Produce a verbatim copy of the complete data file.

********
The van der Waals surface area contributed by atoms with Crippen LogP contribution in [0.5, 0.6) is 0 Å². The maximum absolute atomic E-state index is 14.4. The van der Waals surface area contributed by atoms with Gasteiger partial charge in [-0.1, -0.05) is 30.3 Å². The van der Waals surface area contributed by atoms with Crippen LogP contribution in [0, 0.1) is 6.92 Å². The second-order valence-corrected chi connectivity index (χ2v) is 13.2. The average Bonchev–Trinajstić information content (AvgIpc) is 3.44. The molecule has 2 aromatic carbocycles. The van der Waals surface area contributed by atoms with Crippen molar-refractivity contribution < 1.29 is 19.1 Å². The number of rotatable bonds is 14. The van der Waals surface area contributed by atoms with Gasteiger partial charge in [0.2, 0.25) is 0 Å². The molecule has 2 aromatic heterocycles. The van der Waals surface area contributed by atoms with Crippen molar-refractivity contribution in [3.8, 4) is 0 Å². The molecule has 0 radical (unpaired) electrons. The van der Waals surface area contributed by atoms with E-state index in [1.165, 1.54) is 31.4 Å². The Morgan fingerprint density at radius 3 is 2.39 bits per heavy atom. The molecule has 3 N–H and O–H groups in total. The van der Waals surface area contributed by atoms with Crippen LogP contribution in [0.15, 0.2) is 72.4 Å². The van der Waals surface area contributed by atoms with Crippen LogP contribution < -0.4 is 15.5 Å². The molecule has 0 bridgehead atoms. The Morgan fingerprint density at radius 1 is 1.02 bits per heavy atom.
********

The van der Waals surface area contributed by atoms with Crippen LogP contribution in [0.5, 0.6) is 0 Å². The maximum absolute atomic E-state index is 14.4. The van der Waals surface area contributed by atoms with Gasteiger partial charge in [-0.1, -0.05) is 30.3 Å². The van der Waals surface area contributed by atoms with Crippen LogP contribution in [0, 0.1) is 6.92 Å². The second-order valence-corrected chi connectivity index (χ2v) is 13.2. The average Bonchev–Trinajstić information content (AvgIpc) is 3.44. The molecule has 2 aromatic carbocycles. The van der Waals surface area contributed by atoms with Crippen molar-refractivity contribution < 1.29 is 19.1 Å². The number of rotatable bonds is 14. The van der Waals surface area contributed by atoms with Gasteiger partial charge in [0.2, 0.25) is 0 Å². The molecule has 2 aromatic heterocycles. The van der Waals surface area contributed by atoms with Crippen molar-refractivity contribution in [3.8, 4) is 0 Å². The molecule has 0 radical (unpaired) electrons. The van der Waals surface area contributed by atoms with E-state index in [1.165, 1.54) is 31.4 Å². The Morgan fingerprint density at radius 3 is 2.39 bits per heavy atom. The molecule has 3 N–H and O–H groups in total. The van der Waals surface area contributed by atoms with Crippen LogP contribution in [0.15, 0.2) is 72.4 Å². The van der Waals surface area contributed by atoms with Crippen LogP contribution < -0.4 is 15.5 Å². The molecule has 0 bridgehead atoms. The Morgan fingerprint density at radius 1 is 1.02 bits per heavy atom.